He has been working on servo machines up to 13 axes, and “the time to install is cut by 80%.” What he calculates used to take 20 minutes per drive is now enough time “to wire all the drives and power supply on a 7-axis machine.”
And while a 13 axis machine would have 26 cables snaking through the machine from each servo motor to the centralized cabinet, with ELAU’s new system there is just one cable from cabinet to machine.
“That one cable carries the low voltage DC, high voltage power and networks. The cable has 180˚ rotation for easy mounting. Connection is fast with a clamp. You don’t have to open the motor case, you don’t need a Torx driver, there is no complicated assembly, and aren’t exposing any 24 gauge feedback wires that can be easily pinched.
“Likewise, connecting with the power supply involved no tools, just a quick connect cable And the plug only goes one way – you can’t accidentally reverse the power leads.
World’s first machine with Intelligent Servo Modules
Goodman introduced the world’s first packaging machine using PacDrive Intelligent Servo Modules at PACK EXPO 2007. The robotic Three-in-One Case and Tray Former/Packer/Sealer can pick up to 100 ppm and pack up to 12 cases per minute with a changeover time of just 10 minutes.
The modular automation strategy complements Goodman's modular machine design strategy of tightly synchronizing the required functional modules within a unified frame.
Equally important is the modular approach to software development that Goodman and ELAU have employed. Much has been written in recent years of the performance, reusability and maintainability of modular software. Leveraging hardware and software modularity, Goodman is maximizing the flexibility of its own machine modularity.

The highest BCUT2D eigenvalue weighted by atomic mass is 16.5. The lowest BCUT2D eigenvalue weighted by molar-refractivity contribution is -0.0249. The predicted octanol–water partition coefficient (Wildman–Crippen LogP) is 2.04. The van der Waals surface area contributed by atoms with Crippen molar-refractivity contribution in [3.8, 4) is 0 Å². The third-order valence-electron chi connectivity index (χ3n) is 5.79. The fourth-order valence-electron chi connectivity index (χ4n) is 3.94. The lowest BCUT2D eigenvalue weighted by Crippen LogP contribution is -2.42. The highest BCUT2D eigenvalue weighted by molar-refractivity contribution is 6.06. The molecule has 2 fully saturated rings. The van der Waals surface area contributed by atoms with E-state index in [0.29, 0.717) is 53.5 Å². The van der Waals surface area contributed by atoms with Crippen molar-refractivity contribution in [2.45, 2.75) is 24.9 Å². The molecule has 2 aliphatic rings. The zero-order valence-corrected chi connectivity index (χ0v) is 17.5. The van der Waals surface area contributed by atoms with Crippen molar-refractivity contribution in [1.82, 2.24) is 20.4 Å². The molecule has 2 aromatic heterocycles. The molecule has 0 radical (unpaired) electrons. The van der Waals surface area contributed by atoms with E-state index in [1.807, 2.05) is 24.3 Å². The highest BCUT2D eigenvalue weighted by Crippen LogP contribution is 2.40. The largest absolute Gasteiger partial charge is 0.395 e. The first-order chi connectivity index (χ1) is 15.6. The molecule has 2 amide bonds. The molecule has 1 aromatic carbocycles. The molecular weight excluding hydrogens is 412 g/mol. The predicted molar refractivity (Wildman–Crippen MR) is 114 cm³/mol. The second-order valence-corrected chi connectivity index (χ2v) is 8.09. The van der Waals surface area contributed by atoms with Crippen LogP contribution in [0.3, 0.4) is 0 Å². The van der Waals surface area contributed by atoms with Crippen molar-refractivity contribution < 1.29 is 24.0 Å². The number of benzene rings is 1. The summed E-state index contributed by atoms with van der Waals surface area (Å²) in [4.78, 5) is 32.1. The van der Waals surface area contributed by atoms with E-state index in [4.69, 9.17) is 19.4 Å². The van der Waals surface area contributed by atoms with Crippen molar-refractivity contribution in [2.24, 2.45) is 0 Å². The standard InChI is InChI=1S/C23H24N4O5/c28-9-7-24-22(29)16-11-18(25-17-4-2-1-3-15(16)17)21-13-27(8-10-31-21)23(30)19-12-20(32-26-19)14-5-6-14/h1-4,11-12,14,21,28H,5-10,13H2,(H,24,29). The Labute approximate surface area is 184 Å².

ELAU equips over $1 billion worth of the world’s best machines annually, with over 35,000 PacDrive systems already deployed in packaging machinery worldwide. PacDrive is the first truly integrated automation architecture, capable of performing the functions of PLC, motion control, robotics, temperature control, PLS, MES data interface and more in a single, standards-based software environment.
About Goodman Packaging Equipment
Since 1972, Goodman Packaging has been designing, manufacturing, integrating, and servicing pick and place equipment, as well as multiple peripheral components. Goodman Packaging’s complete line of packing equipment automates the placement of all sizes of flexible or rigid packages into cases, trays or cartons in any pack pattern. Over the past 34 years, Goodman Packaging has offered complete case packing systems for top loading products either horizontally or vertically into the intermediate or final shippers. Each Goodman Packaging system is engineered to provide standard packaging equipment for the ultimate in flexibility. Furthermore, Goodman Packaging’s research and development team will design custom equipment to meet their customers’ specialized automation needs.
For more information, visit www.goodmanpkg.com and www.elau.com.